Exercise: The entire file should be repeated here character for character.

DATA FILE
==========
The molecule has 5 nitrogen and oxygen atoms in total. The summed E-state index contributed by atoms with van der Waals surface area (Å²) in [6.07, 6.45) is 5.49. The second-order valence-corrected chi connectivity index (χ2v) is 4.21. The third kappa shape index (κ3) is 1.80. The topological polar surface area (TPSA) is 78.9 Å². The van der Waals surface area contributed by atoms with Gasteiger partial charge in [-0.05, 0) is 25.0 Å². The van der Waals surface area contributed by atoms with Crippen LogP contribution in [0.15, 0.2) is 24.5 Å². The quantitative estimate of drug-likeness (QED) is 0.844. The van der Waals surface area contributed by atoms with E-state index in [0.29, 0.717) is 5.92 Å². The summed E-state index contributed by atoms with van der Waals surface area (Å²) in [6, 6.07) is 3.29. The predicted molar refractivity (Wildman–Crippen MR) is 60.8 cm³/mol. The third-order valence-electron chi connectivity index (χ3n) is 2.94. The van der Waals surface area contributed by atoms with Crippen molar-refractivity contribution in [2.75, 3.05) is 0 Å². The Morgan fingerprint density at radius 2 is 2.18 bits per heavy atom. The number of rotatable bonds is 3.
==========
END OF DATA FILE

The molecule has 5 nitrogen and oxygen atoms in total. The summed E-state index contributed by atoms with van der Waals surface area (Å²) in [6.07, 6.45) is 5.49. The second-order valence-corrected chi connectivity index (χ2v) is 4.21. The third kappa shape index (κ3) is 1.80. The topological polar surface area (TPSA) is 78.9 Å². The van der Waals surface area contributed by atoms with Gasteiger partial charge in [-0.05, 0) is 25.0 Å². The van der Waals surface area contributed by atoms with Crippen LogP contribution in [0.15, 0.2) is 24.5 Å². The quantitative estimate of drug-likeness (QED) is 0.844. The van der Waals surface area contributed by atoms with E-state index in [0.29, 0.717) is 5.92 Å². The summed E-state index contributed by atoms with van der Waals surface area (Å²) in [6, 6.07) is 3.29. The predicted molar refractivity (Wildman–Crippen MR) is 60.8 cm³/mol. The third-order valence-electron chi connectivity index (χ3n) is 2.94. The van der Waals surface area contributed by atoms with Crippen molar-refractivity contribution in [2.75, 3.05) is 0 Å². The Morgan fingerprint density at radius 2 is 2.18 bits per heavy atom. The number of rotatable bonds is 3.